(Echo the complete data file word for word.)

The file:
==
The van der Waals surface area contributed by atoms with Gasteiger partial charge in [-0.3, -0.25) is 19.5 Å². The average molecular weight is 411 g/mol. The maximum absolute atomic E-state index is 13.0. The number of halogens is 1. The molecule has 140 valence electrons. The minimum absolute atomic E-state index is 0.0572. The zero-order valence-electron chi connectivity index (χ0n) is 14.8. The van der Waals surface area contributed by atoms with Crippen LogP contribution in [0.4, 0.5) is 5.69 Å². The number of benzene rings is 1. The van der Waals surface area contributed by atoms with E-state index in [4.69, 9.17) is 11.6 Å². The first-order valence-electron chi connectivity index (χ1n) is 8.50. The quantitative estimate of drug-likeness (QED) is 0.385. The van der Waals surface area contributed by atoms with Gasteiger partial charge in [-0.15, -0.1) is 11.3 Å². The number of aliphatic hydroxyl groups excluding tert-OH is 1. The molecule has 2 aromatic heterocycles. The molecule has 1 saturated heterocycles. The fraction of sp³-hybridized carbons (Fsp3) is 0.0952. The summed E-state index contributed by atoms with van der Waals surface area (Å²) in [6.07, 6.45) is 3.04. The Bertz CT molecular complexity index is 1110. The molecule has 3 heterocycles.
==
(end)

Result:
The van der Waals surface area contributed by atoms with Gasteiger partial charge in [-0.3, -0.25) is 19.5 Å². The average molecular weight is 411 g/mol. The maximum absolute atomic E-state index is 13.0. The number of halogens is 1. The molecule has 140 valence electrons. The minimum absolute atomic E-state index is 0.0572. The zero-order valence-electron chi connectivity index (χ0n) is 14.8. The van der Waals surface area contributed by atoms with Crippen LogP contribution in [0.4, 0.5) is 5.69 Å². The number of benzene rings is 1. The van der Waals surface area contributed by atoms with E-state index in [4.69, 9.17) is 11.6 Å². The first-order valence-electron chi connectivity index (χ1n) is 8.50. The quantitative estimate of drug-likeness (QED) is 0.385. The van der Waals surface area contributed by atoms with Gasteiger partial charge in [-0.15, -0.1) is 11.3 Å². The number of aliphatic hydroxyl groups excluding tert-OH is 1. The molecule has 2 aromatic heterocycles. The molecule has 1 saturated heterocycles. The fraction of sp³-hybridized carbons (Fsp3) is 0.0952. The summed E-state index contributed by atoms with van der Waals surface area (Å²) in [6.07, 6.45) is 3.04. The Bertz CT molecular complexity index is 1110. The molecule has 3 heterocycles.